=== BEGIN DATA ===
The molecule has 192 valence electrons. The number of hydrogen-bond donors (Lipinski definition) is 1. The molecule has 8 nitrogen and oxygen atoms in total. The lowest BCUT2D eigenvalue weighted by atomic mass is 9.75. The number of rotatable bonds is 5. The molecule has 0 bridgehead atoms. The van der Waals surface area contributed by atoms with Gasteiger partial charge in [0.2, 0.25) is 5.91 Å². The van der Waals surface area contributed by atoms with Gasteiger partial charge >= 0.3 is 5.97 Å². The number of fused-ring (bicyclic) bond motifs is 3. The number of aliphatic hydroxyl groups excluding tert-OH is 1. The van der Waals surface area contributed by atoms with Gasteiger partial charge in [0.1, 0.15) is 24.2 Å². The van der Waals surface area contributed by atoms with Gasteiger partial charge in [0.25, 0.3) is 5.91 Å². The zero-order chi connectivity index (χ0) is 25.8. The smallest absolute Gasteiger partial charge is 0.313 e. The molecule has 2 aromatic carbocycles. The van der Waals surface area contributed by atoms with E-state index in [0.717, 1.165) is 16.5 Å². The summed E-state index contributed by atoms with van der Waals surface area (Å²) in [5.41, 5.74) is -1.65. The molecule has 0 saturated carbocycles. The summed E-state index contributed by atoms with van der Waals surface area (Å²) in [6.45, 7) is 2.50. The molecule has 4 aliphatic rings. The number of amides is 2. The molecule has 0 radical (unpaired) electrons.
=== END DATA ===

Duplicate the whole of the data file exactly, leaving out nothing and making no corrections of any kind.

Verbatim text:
The molecule has 192 valence electrons. The number of hydrogen-bond donors (Lipinski definition) is 1. The molecule has 8 nitrogen and oxygen atoms in total. The lowest BCUT2D eigenvalue weighted by atomic mass is 9.75. The number of rotatable bonds is 5. The molecule has 0 bridgehead atoms. The van der Waals surface area contributed by atoms with Gasteiger partial charge in [0.2, 0.25) is 5.91 Å². The van der Waals surface area contributed by atoms with Gasteiger partial charge >= 0.3 is 5.97 Å². The number of fused-ring (bicyclic) bond motifs is 3. The number of aliphatic hydroxyl groups excluding tert-OH is 1. The van der Waals surface area contributed by atoms with Gasteiger partial charge in [0.1, 0.15) is 24.2 Å². The van der Waals surface area contributed by atoms with Gasteiger partial charge in [0.25, 0.3) is 5.91 Å². The zero-order chi connectivity index (χ0) is 25.8. The smallest absolute Gasteiger partial charge is 0.313 e. The molecule has 2 aromatic carbocycles. The van der Waals surface area contributed by atoms with E-state index in [0.717, 1.165) is 16.5 Å². The summed E-state index contributed by atoms with van der Waals surface area (Å²) in [5.41, 5.74) is -1.65. The molecule has 0 saturated carbocycles. The summed E-state index contributed by atoms with van der Waals surface area (Å²) in [6.45, 7) is 2.50. The molecule has 4 aliphatic rings. The number of amides is 2. The molecule has 0 radical (unpaired) electrons.